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Education Pioneer Summit 2024

05/07/2024 minute read OneAdvanced PR

Missed the OneAdvanced Education Pioneer Summit 2024? Don’t worry – we’ve summarised the main points below.

Driving efficiencies

The team at OneAdvanced Education were delighted to hold the second Education Pioneer Summit at the Grand Hotel, Birmingham on June 18. Attended by senior leaders in further education, the event brought together a panel of industry experts to discuss the role technology can play in driving greater efficiencies amid the cost of delivery crisis.

Challenges and solutions

Presenter Denise Mahoney opened by outlining the mounting pressures in further education, defined by chronic underfunding, poor staff wellbeing, and high rates of attrition. These challenges exist alongside the need to navigate a rapidly changing digital environment.

Jake Redford, VP of Product Management at OneAdvanced then talked about the company’s overarching mission: to work closely with customers while providing solutions to improve their world of work. OneAdvanced’s deep sector expertise has delivered an education portfolio that stretches far beyond learner and course management.

The portfolio includes solutions made to reduce administrative burden, provide evidence for funding and inspection bodies, track learner progression, and enhance the learning and assessment of Digital Skills, Functional Skills, and GCSE. Alongside these sector-specific solutions, OneAdvanced’s wider product range can support with financial management, supplier management, and governance and risk.

A customer-first approach

Mark Goves, Head of Product at OneAdvanced continued by explaining how the team at OneAdvanced are constantly modernising the product offering to elevate the user experience and bring greater efficiencies. Integration between products and improved UI and UX are designed to deliver a cohesive user experience.

This means that the education portfolio has developed to ensure data moves seamlessly from one process to another with solutions that deliver greater data visibility and a single source of data truth.

Matt Tidmarsh, Sales Director at OneAdvanced expanded on the customer experience: previously, customers with more than one product were assigned multiple product managers; they are now assigned a single product manager with expertise in each of their solutions. This results in a straightforward relationship, with a single point of contact.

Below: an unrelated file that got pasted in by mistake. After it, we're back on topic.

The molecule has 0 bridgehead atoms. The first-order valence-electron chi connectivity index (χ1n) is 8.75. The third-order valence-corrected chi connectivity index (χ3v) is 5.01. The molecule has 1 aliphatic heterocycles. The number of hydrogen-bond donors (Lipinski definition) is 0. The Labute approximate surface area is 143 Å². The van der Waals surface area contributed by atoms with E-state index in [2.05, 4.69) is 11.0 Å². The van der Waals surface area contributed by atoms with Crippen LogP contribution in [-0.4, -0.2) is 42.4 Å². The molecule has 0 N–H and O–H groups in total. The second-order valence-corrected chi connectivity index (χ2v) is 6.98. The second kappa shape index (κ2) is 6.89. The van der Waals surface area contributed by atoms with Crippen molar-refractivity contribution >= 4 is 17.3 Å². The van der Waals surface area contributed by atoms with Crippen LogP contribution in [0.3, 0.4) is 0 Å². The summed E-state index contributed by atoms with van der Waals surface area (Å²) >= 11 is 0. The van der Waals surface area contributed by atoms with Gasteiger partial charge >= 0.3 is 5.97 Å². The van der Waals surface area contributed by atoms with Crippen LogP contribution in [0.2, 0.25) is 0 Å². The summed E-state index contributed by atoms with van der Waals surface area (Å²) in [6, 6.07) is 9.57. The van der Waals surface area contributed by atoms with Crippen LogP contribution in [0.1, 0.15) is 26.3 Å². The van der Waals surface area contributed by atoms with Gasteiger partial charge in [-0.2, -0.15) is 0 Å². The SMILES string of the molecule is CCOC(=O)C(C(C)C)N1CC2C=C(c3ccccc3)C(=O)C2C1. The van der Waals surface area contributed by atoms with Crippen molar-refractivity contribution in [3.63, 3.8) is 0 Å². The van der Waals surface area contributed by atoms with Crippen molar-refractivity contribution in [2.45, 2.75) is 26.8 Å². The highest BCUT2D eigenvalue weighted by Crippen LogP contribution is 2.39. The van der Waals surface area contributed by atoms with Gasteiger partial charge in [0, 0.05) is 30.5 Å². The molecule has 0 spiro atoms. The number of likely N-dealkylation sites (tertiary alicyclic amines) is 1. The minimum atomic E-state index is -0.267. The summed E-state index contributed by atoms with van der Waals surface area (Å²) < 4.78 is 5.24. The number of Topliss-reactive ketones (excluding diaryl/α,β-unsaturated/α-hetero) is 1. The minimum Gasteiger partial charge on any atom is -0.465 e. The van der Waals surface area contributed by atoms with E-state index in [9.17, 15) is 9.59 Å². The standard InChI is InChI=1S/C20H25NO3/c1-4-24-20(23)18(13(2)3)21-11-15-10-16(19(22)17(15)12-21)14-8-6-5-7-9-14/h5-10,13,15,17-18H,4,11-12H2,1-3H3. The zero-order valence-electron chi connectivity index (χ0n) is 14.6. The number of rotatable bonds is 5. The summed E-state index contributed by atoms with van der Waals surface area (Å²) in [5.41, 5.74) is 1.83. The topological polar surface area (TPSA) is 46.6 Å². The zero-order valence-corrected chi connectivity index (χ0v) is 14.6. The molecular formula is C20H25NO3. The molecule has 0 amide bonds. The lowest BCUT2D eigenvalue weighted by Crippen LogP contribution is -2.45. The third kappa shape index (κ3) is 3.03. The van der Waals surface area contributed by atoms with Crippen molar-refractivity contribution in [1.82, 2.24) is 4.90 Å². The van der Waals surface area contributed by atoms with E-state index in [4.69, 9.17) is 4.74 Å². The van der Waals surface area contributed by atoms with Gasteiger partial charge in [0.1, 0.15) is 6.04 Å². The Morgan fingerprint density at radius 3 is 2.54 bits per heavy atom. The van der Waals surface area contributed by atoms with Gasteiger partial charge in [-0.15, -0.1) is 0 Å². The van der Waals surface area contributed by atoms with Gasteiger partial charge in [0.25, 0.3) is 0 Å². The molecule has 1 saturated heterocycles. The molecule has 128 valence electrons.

Responsible AI

Keynote speaker Philip Fumey from Microsoft took to the stage with a presentation on the history of AI, and its many use cases. While many of us worry about AI moving too quickly, he noted that it is incumbent upon governments to provide guidance and legislation. The UK government has made some progress in this regard with working and consultation groups.

On the question of whether AI stifles creative thought, Philip said that while there are inherent risks, AI can actually broaden horizons when used properly. What’s more, implementing AI correctly in education can cut down on research time, while allowing learners to focus on key skills including problem solving and adaptability.

When questioned by Denise on privacy issues involving large amounts of young people’s data, Philip noted that such concerns were not new; organisations need to focus on building trust and transparency. Senior decisions makers will need to carry out a ‘deep dive’ into the credentials of software companies, data protection, and cyber security prior to AI implementation.

AI in action

Ross Radford, Apprentices Manager at Newcastle College Group (NCG) expanded on the capabilities of AI in education. The group is currently using AI-enhanced tools including Azure AI to quickly create schemes of work, lesson plans, and power point slides – a scalable, efficient solution that saves time for educators and support staff.

Such digital tools are increasingly important in an era of high attrition rates and funding issues, Ross continued. Current software can be used to track learner progression, identify risk, and prevent dropouts. Digital platforms are also used to reduce the need for duplicate data entry, and improve staff wellbeing through real-time feedback.

In conclusion, Ross pointed out that digital tools are not a silver bullet. Apprenticeship providers will need to forge closer relationships with employers, employers will need to take more responsibility in reporting on their apprentices, and learners will require enhanced communication channels to give them increased ownership of their work.

Watch the Education Pioneer Summit 2024, FREE and on-demand.